Akram Khan doesn’t just perform his dances; he lives them. In XENOS, which played to a packed audience on February 21 at the Williams College ’62 Center for Theatre and Dance, he isn’t just a formidable dancer, but also a skilled actor adept at storytelling through explosive movement, small gestures, and poignant moments of stillness.
Whose war?from Xenos, written by Jordan Tannahill
Whose hand is this?
The show, presented in collaboration with Jacob’s Pillow, marks a stop on Khan’s farewell tour as a solo dancer—at least in such extensive, immersive works; at 44, the British artist (of Bangladeshi descent) is shifting his focus to choreography and production.
And what a way to go out. XENOS, like many of Khan’s creations, centers around big themes told through smaller moments in time: in this case, the ravages of war and our loss of humanity, as seen through the lens of an Indian soldier forced into combat under the British flag in World War I.
Perhaps even more than this artistic statement, XENOS is a showcase for Khan’s inimitable style. From the moment he stumbles onto the stage, a prisoner deposited in an unknown place, he draws from both modern dance and classical Indian dance traditions, especially Kathak. The result—a blend of more familiar Western movement with rhythmic stomping, traveling steps, sharp accents, the incorporation of mudras (small hand gestures), and plenty of chukras (impossibly rapid turns on nearly flat feet)—is dynamic, arresting, sometimes dizzying, and always beautiful.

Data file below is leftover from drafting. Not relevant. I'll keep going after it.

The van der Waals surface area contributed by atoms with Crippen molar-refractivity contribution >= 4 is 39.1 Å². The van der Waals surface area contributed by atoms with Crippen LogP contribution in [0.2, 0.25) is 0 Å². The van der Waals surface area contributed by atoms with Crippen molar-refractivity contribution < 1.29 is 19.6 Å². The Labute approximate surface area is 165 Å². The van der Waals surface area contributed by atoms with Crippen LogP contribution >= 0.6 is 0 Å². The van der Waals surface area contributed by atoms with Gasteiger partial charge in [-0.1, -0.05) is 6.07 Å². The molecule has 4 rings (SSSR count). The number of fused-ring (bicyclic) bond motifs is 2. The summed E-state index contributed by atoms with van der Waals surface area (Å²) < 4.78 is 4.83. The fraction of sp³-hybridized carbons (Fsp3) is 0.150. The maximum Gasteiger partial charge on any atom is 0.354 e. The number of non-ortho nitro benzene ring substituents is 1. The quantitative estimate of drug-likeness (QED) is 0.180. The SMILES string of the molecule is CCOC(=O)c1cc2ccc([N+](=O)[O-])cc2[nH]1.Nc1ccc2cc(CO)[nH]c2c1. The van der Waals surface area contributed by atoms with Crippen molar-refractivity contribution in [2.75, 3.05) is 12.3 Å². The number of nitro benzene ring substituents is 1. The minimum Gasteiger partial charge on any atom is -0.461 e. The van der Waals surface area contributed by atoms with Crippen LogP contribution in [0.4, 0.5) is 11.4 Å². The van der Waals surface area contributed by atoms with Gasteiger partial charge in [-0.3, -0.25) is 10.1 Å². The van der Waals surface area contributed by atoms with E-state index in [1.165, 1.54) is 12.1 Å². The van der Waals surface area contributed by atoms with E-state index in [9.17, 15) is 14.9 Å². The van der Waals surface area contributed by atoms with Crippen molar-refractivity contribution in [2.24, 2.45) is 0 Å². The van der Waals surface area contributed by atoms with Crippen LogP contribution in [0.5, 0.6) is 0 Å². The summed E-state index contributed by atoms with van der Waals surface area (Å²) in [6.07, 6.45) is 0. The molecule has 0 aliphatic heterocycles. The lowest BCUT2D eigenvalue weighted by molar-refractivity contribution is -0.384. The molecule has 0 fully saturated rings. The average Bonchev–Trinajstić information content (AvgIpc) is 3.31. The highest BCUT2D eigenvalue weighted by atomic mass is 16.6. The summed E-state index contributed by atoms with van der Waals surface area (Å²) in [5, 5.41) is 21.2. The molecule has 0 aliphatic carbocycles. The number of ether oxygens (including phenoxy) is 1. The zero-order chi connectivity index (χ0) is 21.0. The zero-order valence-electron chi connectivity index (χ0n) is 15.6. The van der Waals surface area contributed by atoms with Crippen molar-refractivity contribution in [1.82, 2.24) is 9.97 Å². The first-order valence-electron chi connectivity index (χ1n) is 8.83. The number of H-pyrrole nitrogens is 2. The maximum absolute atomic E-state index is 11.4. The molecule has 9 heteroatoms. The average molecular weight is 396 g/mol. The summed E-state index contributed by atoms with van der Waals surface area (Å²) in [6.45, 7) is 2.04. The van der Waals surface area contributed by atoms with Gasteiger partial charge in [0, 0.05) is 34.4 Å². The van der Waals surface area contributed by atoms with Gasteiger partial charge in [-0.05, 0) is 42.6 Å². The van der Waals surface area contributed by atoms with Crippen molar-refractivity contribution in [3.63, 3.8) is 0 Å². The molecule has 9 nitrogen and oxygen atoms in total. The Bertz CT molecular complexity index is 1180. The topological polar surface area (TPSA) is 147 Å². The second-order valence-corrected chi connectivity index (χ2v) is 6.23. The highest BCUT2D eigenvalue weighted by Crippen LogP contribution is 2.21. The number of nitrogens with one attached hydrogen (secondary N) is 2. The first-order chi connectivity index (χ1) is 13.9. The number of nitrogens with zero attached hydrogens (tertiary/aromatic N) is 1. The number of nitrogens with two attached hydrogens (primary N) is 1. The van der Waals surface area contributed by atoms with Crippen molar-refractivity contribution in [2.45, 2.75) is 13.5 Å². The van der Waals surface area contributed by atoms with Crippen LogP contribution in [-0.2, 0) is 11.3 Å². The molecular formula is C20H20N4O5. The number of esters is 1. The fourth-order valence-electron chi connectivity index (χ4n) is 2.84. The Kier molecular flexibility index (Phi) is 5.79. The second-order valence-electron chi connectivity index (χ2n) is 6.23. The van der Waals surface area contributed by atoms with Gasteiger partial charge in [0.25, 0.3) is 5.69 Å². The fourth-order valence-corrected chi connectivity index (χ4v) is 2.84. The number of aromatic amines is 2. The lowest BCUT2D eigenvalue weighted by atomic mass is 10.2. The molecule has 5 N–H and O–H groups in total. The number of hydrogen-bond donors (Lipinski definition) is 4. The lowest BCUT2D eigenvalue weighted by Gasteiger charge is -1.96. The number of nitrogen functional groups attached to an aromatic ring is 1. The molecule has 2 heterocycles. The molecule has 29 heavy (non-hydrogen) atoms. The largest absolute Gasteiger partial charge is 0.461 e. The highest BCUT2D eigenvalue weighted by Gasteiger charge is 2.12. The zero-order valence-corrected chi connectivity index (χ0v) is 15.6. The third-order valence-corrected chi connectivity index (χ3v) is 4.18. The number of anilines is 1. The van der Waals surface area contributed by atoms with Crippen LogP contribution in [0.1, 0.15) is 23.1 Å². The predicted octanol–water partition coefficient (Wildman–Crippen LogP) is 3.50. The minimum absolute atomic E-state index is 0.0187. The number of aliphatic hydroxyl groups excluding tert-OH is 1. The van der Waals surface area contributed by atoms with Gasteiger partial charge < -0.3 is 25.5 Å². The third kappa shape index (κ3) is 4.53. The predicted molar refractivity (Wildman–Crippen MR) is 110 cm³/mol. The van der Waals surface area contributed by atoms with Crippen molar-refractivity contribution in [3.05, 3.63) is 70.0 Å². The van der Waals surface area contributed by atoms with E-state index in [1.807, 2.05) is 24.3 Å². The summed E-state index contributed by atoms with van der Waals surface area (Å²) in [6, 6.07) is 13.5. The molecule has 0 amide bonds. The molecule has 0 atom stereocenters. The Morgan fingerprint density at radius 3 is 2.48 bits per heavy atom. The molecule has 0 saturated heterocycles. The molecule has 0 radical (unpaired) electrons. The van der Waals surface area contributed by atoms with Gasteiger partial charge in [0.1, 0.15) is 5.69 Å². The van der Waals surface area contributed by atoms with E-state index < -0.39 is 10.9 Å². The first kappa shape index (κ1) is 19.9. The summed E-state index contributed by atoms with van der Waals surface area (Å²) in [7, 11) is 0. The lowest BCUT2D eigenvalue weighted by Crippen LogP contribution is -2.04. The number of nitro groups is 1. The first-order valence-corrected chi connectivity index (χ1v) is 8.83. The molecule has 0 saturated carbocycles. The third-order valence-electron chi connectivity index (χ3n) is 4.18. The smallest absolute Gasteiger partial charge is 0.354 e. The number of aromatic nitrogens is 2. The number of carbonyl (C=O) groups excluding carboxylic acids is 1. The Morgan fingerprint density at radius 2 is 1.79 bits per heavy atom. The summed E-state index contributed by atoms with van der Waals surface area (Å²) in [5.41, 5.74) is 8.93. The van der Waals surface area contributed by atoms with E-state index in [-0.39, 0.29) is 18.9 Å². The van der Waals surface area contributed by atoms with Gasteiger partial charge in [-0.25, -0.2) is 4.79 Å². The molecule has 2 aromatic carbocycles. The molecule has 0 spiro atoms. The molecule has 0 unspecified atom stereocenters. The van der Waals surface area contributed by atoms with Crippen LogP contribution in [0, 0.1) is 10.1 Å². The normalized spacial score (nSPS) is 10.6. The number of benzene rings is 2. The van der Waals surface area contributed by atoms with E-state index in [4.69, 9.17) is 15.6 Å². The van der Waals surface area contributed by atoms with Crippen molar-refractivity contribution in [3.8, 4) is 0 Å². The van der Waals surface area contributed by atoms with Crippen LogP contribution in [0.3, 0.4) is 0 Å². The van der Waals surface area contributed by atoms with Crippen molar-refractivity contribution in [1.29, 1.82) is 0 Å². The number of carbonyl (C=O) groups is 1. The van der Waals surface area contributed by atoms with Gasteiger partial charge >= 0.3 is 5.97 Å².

At times it’s also punishing, as Khan tosses himself onto breakaway props, rolls full-length down a hill of battle, and is dragged or suspended by ropes. As he, a reluctant participant in someone else’s fight, gets deeper into the war, his movement becomes more primal, a man scrabbling for anything that resembles life as he knows it. It’s a fascinating examination of the push and pull between wanting to survive and wanting to retain our dignity and humanity, and failing to do either particularly well.
The set and score, by Mirella Weingarten and Vincenzo Lamagna, respectively, are richly atmospheric and brilliantly support Khan’s storytelling. The staging is sparse, with a handful of props and a rope-covered slope at the back that turns into a combat site; at one point, it even takes on an otherworldly, Mars-like feel as Khan’s isolation grows. The sound shifts between classical Indian drumming and vocals, dissonant modern strings and woodwinds, and snippets of spoken word that heighten the feeling of desperation and longing, especially when a disembodied voice begins to recite the names of lost Indian soldiers.
As the show comes to a close, with a lone searchlight shining over a storm of pinecones that rain down the hill past Khan, the audience is not left with a feeling of hope per se, but a wish for our protagonist—and, by extension, all of us—to persist, to connect, to free ourselves from pain and struggle.